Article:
Negotiating Conflict: Regional and National Identities in Contemporary Pakistani Fiction in English

  • Syed Hanif Rasool, Dr. Assistant Professor, Department of English, Khushal Khattak University, Karak, Khyber Pakhtunkhwa

Abstract

Pakistan has frequently been viewed as a stronghold of Islamic radicals, often overlooking the fact that various trends of both dormant and obvious conflicts exist between the politics of religion and region. Whereas the former is mainly controlled by the state, the latter is generally influenced by language and ethnicity. The state’s monolithic notion of national identity, from the country’s birth in 1947 to the present, has overshadowed the regional identities mainly the Pashtuns, Baluchis, and Sindhis, and disregarded the minority credos such as Shias, Parsis, Ahmadis, Hindus, and Christians. The present article aims to explore how contemporary Pakistani fiction in English spotlights images of a fragmented national self, underlining plights of the aforementioned marginal groups and exhibiting strong resistance to hidebound national identity. Reviewing contemporary Pakistani fiction in English with a particular focus on the fiction of Bapsi Sidhwa, Sara Suleri, Kamila Shamsie, Nadeem Aslam, Bina Shah, and Jamil Ahmad, this paper aims to bring critical attention of the scholars to the socio-cultural and political valuation of the regional identities.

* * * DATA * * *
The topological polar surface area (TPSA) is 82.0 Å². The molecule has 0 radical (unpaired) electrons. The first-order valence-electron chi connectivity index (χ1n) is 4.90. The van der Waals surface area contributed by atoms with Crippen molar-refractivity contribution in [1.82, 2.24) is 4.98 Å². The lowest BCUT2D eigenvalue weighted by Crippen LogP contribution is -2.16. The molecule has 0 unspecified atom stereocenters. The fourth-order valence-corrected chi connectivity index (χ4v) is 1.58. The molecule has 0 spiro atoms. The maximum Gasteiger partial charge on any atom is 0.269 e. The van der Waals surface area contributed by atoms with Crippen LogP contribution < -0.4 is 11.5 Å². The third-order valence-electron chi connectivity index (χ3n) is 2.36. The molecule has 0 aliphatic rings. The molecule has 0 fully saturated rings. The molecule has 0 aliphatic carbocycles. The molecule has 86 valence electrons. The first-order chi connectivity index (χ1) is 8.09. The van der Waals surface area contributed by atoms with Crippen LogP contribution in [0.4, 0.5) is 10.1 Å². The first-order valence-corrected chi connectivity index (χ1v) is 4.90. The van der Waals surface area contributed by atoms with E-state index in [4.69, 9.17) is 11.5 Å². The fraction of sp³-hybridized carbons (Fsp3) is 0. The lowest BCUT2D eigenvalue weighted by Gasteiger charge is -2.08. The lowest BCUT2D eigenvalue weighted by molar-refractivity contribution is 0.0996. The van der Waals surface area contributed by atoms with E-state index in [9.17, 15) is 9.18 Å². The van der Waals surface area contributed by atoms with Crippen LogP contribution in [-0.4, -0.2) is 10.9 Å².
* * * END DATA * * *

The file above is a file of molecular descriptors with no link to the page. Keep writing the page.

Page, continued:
Keywords: regional identities, fragmented national-self, prevailing power discourses, contemporary Pakistani fiction in English (CPFE), subversive

Published
2021-09-30
How to Cite
RASOOL, Syed Hanif. Negotiating Conflict: Regional and National Identities in Contemporary Pakistani Fiction in English. University of Chitral Journal of Linguistics & Literature, [S.l.], v. 5, n. I, p. 1-13, sep. 2021. ISSN 2663-1512. Available at: <https://jll.uoch.edu.pk/index.php/journal10/article/view/262>. Date accessed: 19 jan. 2022. doi: https://doi.org/10.33195/jll.v5iI.262.